Eisenhower Library, Whitman file, “Bermuda State Dept Rpt”

Notes Prepared by Admiral Strauss 1
top secret

The session had been arranged to discuss atomic energy matters of mutual interest.

Sir Winston referred to his concern at the cessation of full scale cooperation between the US and UK which had prevailed during the war. He made a case for its resumption.

The President explained the situation with respect to existing law, stated his personal sympathy, in principle, with the views of the Prime Minister and mentioned that steps were being taken to ameliorate the [Page 1768] condition so far as possible by seeking amendment to the McMahon Act at the next session of the Congress. He pointed out that he under stood from Mr. Strauss that certain exchanges had recently been arranged for, within the present statute, but that more would probably have to await legislative action.

Sir Winston then referred to fact that UK planes were being designed and built with no proper knowledge of characteristics of our atomic weapons if they might ever be called upon to deliver them, and, as a minimum, he hoped that weight, dimensions and ballistics of our weapons could be supplied to them.…

Sir Winston stated that the UK having concluded successfully weapons tests were now embarked upon weapon production, that their first weapon had recently been delivered to the RAF, and that they expected to have__________2 by 1957 and__________2 by 1960. He volunteered their estimate of our present production as__________2 per annum and our current stockpile as__________.2

Lord Cherwell here stated that they were not intending to do any work on hydrogen bombs—that they felt able to get one megaton or possibly two from boosted fission weapons and that in their view few targets needed a larger yield.

At this point the President touched upon his belief that atomic weapons were now coming to be regarded as a proper part of conventional armament and that he thought this a sound concept. Sir Winston concurred.

There followed a lengthy discussion of the effect of a resumption of hostilities in Korea. Sir Winston referred to his public utterances in this respect but twice during the ensuing discussion mentioned that Mr. Eden was more fully informed and that he did not wish anything he said in this area to be considered as a commitment until Mr. Eden was brought into the talks.…

Sir Winston next referred to the specific exchange of information under the modus vivendi mentioning first the agreement between the two countries arranged by Cherwell and Strauss in November (exchange of data on weapons effects).3 He expressed his gratification at this. He said, however, that he also felt that there should be more freedom of information between the two countries on discussion of intelligence concerning enemy weapons and capabilities. The President expressed himself as sympathetic to this idea. He asked Mr. Strauss what the situation was and was told that while intelligence findings were exchanged the evaluation of such data was not exchanged—on the theory that evaluation being in terms of our existing weapons, it was considered a violation of the specific prohibition in the statute to [Page 1769] do so: The President directed Mr. Strauss to review the validity of this assumption.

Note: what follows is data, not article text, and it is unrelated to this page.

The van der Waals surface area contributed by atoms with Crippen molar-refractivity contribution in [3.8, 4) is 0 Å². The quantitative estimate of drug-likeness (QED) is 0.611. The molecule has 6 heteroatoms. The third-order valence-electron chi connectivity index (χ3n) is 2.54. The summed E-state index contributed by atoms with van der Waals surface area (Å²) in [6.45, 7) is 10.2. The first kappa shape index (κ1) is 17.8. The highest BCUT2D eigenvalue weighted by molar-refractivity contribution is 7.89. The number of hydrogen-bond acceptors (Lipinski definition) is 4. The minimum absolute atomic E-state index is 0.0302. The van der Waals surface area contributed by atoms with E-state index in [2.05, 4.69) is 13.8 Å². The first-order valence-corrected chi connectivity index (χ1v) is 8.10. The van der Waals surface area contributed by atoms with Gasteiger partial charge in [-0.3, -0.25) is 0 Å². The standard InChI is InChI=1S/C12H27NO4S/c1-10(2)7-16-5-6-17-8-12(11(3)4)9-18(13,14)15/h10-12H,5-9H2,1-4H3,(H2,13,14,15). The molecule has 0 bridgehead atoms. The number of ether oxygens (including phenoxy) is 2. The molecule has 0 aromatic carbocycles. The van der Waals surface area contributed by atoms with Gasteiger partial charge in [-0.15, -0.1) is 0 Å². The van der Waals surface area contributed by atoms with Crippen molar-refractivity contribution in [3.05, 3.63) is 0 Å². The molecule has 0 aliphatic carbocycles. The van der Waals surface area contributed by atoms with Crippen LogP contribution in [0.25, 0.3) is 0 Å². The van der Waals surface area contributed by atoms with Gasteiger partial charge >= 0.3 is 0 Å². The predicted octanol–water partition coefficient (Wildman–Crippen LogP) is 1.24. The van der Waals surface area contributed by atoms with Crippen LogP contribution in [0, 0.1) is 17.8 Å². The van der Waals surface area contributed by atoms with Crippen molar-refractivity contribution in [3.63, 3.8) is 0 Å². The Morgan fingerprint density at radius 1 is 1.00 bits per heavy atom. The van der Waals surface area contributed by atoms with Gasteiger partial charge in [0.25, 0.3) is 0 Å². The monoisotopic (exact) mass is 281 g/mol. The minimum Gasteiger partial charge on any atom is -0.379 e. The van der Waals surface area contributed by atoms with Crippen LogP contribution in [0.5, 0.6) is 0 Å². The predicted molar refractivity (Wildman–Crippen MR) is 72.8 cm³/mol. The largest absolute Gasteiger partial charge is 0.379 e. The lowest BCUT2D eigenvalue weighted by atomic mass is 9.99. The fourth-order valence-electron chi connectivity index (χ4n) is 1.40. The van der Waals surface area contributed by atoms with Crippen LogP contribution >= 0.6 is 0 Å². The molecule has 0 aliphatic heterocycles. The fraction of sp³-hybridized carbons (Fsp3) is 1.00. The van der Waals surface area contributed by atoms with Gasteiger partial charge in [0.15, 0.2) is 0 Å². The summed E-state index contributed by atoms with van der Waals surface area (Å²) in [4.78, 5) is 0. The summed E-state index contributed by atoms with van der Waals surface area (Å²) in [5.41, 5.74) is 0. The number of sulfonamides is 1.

Sir Winston then produced a photostat of the original signed copy of the Quebec Agreement of 1943 between himself and F. D. Roosevelt and read from it to the President4 (It was the first time Mr. Strauss had ever seen a photostat. No signed counterpart is in the files of the State Department.) Sir Winston stated that in his opinion the time had now come to publish it and related documents. Mr. Strauss informed the President at this point that the Quebec Agreement had been formally superseded by the Blair House Agreement of January 8, 1948.5 It was agreed, after some discussion, that the climate for closer working relations might be facilitated by publication of these and related documents and the President requested Mr. Strauss to prepare a White Paper on the subject. Lord Cherwell will collaborate on this.

Sir Winston briefly mentioned the President’s proposed speech.6 He said that he had some reservations as to the wisdom of delivering it. It was understood that his points would be discussed between Lord Cherwell and Mr. Strauss. He proposed a meeting on tomorrow (Sunday) morning. The President explained that he had filled his morning calendar and a meeting on Monday morning was tentatively set.7

The meeting ended at 12:59 p.m.

  1. An introductory note at the beginning of the source text gives the time, place of and the participants in this meeting. It also states that the notes had been written in longhand by Admiral Strauss and were “returned to him for destroying”.
  2. Omissions in the source text.
  3. Omissions in the source text.
  4. Omissions in the source text.
  5. Omissions in the source text.
  6. Documentation on the exchange of information between the United States and the United Kingdom on the effects of atomic weapons is presented in volume ii .
  7. Foreign Relations, The Conferences at Washington and Quebec, 1943, p. 1117.
  8. Foreign Relations, 1948, vol. i, Part 2, p. 683.
  9. Documentation on President Eisenhower’s speech, given at the United Nations General Assembly on Dec. 8, is presented in volume ii .
  10. No record of a ChurchillEisenhower meeting on Monday, Dec. 7, to discuss the President’s proposed speech has been found in Department of State files.